As you can see, history buffs can enjoy history and cultural influence while cruising to the myriad of destinations served by cruises, such as Canada and New England, Northern Europe, and Asia. Remember, this only scratches the surface of history while traveling by sea.   Many other cruise destinations are ideal for historical vacationing, such as the Middle East, the Mediterranean, and Africa. Which history buff cruise destination seems like the most intriguing? Let us know in the comments below, or tell us about your historical cruise vacationing experience!

Mexico Cruise Prices Plunge Despite Low Risks

cruises, mexico, mexico cruises., swine flu, Travel

The Swine Flu has yet to claim many victims – in fact it now appears likely that the casualties from regular flu will be *hundreds of times greater* than from Swine Flu. Yet the outbreak appears to be having a chilling effect on travel, especially to Mexico.

Obviously individuals perceptions and tolerances for risk vary, but this is probably one of the best times *in your lifetime* to take Cruise trip to Mexico if you can overcome the anxiety you might have worrying about the small chance you’d pick up the flu during your trip. Keep in mind that precautions are so high now my personal guess is that people are actually *less likely* to get sick on a cruise now than before the Swine Flu outbreak.

As with lightning strikes on a golf course we tend to exaggerate the likelihood of dramatica or catastrophic risks and underestimate the likelihood of minor or mundane risks.

Although the Centers for Disease Control caution that this outbreak could become worse, I think most scientists would agree that people should not avoid travel as a result of the Swine Flu and perhaps more importantly would agree that you can reduce your death risk much more substantially by avoiding or cutting back on other “more risky than flu” behaviors such as driving, bicycling, drinking, smoking, etc, etc.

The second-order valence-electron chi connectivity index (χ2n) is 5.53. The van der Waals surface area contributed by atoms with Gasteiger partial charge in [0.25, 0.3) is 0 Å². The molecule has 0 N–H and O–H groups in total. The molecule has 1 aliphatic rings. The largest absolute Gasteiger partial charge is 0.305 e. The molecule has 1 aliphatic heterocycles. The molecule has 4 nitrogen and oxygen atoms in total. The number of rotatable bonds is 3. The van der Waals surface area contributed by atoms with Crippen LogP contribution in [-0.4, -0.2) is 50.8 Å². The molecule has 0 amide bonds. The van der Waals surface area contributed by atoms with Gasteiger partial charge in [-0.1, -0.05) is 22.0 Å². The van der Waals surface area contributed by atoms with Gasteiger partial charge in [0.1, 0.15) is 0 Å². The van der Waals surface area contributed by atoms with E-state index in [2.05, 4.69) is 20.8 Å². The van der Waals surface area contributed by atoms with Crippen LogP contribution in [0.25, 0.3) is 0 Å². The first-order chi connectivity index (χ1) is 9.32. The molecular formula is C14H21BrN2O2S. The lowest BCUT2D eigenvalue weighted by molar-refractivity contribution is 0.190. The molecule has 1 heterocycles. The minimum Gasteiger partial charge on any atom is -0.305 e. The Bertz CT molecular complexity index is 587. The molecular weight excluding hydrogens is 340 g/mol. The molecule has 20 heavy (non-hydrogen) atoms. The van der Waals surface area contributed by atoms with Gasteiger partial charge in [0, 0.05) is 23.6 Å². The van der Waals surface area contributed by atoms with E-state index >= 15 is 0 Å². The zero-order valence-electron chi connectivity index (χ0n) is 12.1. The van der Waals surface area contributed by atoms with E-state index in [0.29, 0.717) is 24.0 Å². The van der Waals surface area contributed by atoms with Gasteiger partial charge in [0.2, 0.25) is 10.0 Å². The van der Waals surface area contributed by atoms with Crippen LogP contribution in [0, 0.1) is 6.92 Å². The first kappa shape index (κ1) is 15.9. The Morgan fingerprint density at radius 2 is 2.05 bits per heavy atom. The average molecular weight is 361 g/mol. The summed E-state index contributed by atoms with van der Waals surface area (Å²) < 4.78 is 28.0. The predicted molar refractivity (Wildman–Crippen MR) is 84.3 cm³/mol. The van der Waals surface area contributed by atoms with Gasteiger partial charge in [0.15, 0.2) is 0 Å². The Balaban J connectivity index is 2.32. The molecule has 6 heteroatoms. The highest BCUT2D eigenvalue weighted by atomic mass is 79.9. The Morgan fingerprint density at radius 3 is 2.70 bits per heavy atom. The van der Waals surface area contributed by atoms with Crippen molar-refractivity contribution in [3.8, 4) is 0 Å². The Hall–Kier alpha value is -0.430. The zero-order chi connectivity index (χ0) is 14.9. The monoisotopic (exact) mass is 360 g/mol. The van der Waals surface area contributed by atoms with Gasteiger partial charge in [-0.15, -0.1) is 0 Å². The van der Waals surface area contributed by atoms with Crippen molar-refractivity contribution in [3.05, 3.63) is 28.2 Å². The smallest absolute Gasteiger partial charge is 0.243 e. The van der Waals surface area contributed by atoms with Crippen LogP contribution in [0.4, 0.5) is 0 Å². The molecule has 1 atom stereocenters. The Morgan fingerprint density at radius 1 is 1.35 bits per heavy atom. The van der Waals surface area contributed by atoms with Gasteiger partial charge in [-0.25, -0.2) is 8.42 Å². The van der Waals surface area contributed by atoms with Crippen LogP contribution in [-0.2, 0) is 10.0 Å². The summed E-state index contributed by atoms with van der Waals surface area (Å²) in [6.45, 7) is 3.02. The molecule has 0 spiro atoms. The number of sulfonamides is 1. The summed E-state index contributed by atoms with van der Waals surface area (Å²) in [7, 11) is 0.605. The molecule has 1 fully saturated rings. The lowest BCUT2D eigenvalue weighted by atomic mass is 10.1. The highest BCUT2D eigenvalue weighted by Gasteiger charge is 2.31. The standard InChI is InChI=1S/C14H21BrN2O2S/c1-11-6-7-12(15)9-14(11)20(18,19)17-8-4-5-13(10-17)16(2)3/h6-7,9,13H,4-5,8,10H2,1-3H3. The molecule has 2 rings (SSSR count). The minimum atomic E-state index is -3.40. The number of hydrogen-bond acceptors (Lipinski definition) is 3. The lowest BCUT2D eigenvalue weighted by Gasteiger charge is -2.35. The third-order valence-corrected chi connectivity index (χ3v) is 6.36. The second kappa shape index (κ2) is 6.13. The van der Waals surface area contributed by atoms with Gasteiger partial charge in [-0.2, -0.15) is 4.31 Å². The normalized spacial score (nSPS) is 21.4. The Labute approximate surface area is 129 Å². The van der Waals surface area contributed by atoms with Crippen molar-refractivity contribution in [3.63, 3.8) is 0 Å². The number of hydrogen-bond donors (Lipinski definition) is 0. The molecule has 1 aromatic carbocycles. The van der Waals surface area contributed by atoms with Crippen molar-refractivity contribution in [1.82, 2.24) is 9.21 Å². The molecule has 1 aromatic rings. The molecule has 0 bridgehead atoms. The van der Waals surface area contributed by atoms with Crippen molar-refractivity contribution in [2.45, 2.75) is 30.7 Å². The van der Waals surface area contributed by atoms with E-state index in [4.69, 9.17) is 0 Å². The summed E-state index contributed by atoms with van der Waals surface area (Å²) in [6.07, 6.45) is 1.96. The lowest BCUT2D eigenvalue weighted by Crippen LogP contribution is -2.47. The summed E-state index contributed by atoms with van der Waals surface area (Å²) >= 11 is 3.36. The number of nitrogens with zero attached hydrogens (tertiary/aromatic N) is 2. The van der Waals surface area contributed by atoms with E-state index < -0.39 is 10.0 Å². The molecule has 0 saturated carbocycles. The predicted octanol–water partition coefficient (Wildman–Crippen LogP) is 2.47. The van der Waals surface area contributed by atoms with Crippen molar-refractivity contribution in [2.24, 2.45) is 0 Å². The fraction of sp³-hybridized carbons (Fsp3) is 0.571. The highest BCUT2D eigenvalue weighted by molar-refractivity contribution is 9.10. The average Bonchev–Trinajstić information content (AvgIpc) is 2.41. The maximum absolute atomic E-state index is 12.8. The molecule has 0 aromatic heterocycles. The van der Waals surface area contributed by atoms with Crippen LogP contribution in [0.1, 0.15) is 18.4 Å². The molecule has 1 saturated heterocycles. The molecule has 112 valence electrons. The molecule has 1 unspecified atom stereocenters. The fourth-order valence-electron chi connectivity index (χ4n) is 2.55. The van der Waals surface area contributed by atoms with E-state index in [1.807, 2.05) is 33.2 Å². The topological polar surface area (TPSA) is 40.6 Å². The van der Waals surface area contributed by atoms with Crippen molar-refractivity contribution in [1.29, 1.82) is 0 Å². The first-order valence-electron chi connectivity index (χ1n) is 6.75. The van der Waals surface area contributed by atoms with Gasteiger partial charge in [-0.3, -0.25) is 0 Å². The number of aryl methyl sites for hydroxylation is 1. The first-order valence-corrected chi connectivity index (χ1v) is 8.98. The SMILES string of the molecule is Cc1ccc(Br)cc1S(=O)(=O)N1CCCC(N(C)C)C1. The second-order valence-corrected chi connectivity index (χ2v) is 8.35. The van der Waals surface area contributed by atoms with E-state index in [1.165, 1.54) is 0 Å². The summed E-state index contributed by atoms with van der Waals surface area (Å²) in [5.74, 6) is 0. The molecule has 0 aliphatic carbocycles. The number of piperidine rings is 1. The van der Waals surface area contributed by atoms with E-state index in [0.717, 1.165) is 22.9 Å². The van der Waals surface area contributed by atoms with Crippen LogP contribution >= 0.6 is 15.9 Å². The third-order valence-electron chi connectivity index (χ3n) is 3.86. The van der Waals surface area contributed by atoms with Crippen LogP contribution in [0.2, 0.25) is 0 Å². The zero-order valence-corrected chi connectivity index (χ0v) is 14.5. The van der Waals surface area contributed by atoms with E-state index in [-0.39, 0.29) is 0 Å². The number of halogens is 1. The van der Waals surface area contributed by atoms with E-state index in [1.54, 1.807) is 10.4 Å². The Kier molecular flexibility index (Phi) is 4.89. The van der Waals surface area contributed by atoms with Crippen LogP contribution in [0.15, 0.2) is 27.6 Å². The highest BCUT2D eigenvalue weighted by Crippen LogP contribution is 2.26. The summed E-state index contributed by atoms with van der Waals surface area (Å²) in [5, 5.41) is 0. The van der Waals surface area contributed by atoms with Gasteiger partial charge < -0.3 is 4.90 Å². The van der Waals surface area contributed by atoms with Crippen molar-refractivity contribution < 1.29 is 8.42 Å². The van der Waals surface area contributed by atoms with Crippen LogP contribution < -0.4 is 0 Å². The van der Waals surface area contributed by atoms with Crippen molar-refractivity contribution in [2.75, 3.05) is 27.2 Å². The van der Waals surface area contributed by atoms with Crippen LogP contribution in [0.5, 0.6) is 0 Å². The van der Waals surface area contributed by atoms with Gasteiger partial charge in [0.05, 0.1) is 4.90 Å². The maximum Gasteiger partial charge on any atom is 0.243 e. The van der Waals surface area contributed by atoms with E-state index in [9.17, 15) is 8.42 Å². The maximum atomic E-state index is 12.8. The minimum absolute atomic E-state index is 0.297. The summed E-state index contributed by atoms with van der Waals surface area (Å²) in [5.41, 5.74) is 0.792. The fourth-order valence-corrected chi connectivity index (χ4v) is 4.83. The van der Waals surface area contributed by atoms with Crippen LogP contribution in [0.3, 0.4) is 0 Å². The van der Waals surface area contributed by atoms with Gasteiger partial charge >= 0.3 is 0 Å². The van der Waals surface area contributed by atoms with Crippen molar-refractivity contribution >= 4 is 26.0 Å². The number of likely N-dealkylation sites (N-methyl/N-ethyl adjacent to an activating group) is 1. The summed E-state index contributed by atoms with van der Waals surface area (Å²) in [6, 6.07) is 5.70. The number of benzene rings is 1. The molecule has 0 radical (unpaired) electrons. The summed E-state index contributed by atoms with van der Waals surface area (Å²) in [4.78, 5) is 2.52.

Here’s the AA Cruise link that got me thinking about this. This is NOT an subsidized endorsement and there may be other great deals out there.

Choosing a Cruise Cabin

cruise ships, cruises, Travel

About.com has a great article on the relative merits of different cabin locations on a luxury cruise.

You can read the article here, or to summarize in a few sentences they note that you’ll save a lot with an inside cabin and for many that usually-very-tight-space will be just fine since they’ll be using it mostly just for sleeping. However they also say a window and balcony cabin is much nicer and a thus a fine place to relax on the ship.

Thanks to the economic difficulties this may be an exceptional time to plan a short cruise, especially if you take advantage of the “last minute” specials that all cruise lines offer. The cruise travel economy is *huge* and very complicated, so the best first start is to surf online to the various company websites to get a basic feel for places, amenities, and costs. I’ve listed a few of these sites below. After you have a sense of costs and what you might want, dig deeper online searching for “discount cruises” and view several major travel sites for specials and deals. My understanding is that generally your lowest costs will come from specials as they seek to fill a boat in the month or week before the cruise sets sail, so as with almost all travel try to be as flexible as possible for the best bargains.

www.NCL.com
www.Carnival.com
www.Princess.com
www.RoyalCaribbean.com
www.CelebrityCruises.com
www.HollandAmerica.com